"Twenty years from now you will be more disappointed by the things you didn't do than by the ones you did. So throw off the bowlines.

Sail away from the safe harbor. Catch the trade winds in your sails. Explore. Dream. Discover." -Mark Twain

Hands to Colors

>> Saturday, May 11, 2013

            Raising flags every morning is one of those important shipboard tasks that never crosses the mind of an average lands woman like me. I don’t remember the first time I hauled a flag up by its halyard as eight bells were struck before breakfast. I don’t recall the first time I watched the sun with anticipation waiting to strike the New England flag in tandem with my classmate tending the other flags at the moment the sun dipped below the horizon. I don’t recall the day or time, but I remember how abstract the idea of setting and striking flags was when a crewmember told me of its importance. I accepted the idea without realizing until later what doing such a seemingly minor and simple job means on a ship. After living aboard the Harvey Gamage for just shy of three months, a day doesn’t go by in which we don’t discuss and work on our flag handling procedure. Flags are symbols for nations, states, vessels, information and symbols of the care we take of our ship. No one but us will see our sole (floor) and its state of cleanliness; no one knows how the galley is stowed save those aboard Gamage. But each morning and evening as we raise and lower our flags, we have the opportunity to demonstrate to the world that we care about our ship and her dignity, her crew and the world outside.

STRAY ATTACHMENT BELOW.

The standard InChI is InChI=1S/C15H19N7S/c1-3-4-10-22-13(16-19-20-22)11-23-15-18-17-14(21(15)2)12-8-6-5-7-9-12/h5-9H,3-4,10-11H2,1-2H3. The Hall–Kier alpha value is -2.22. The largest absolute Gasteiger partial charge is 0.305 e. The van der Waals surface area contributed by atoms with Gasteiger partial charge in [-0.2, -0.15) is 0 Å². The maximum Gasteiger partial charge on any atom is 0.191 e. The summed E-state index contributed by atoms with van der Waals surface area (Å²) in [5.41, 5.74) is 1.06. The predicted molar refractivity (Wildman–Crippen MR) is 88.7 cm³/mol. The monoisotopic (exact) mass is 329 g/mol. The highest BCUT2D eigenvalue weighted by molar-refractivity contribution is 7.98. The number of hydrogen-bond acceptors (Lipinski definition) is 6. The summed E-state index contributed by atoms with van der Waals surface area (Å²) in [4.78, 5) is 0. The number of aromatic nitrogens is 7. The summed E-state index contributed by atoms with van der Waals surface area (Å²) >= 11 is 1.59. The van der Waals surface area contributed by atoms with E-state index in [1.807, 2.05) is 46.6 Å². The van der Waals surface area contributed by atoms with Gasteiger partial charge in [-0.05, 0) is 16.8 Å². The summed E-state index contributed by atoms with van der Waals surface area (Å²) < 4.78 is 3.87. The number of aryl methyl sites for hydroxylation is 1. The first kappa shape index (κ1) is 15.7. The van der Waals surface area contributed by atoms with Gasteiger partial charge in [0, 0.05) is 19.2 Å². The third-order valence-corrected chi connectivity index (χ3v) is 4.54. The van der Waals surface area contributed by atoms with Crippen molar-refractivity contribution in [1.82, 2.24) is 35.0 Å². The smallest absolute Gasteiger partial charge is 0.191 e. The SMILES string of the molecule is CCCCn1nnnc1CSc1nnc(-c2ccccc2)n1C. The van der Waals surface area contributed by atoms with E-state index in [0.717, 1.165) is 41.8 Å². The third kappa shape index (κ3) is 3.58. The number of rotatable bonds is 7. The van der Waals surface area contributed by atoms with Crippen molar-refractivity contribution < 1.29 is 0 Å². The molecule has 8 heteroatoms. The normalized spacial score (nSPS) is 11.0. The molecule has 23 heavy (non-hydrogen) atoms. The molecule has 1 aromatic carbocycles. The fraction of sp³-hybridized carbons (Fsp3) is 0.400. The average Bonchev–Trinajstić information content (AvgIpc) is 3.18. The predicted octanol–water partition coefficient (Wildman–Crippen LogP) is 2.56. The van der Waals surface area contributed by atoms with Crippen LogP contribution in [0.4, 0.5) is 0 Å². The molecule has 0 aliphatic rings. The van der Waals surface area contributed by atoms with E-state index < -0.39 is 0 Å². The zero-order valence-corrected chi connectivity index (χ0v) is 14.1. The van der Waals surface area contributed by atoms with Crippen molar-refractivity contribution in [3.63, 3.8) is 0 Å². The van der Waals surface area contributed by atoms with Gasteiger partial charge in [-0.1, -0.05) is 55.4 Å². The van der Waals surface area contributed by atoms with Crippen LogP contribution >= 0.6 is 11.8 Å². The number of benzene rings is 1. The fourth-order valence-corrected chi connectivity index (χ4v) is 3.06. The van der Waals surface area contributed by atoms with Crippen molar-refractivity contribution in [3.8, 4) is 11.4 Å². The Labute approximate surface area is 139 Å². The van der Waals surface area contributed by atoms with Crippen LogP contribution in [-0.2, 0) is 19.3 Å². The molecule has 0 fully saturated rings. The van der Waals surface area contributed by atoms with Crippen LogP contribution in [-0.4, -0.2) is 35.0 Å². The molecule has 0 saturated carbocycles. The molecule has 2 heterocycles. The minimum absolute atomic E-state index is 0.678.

Mira Watkins Brown


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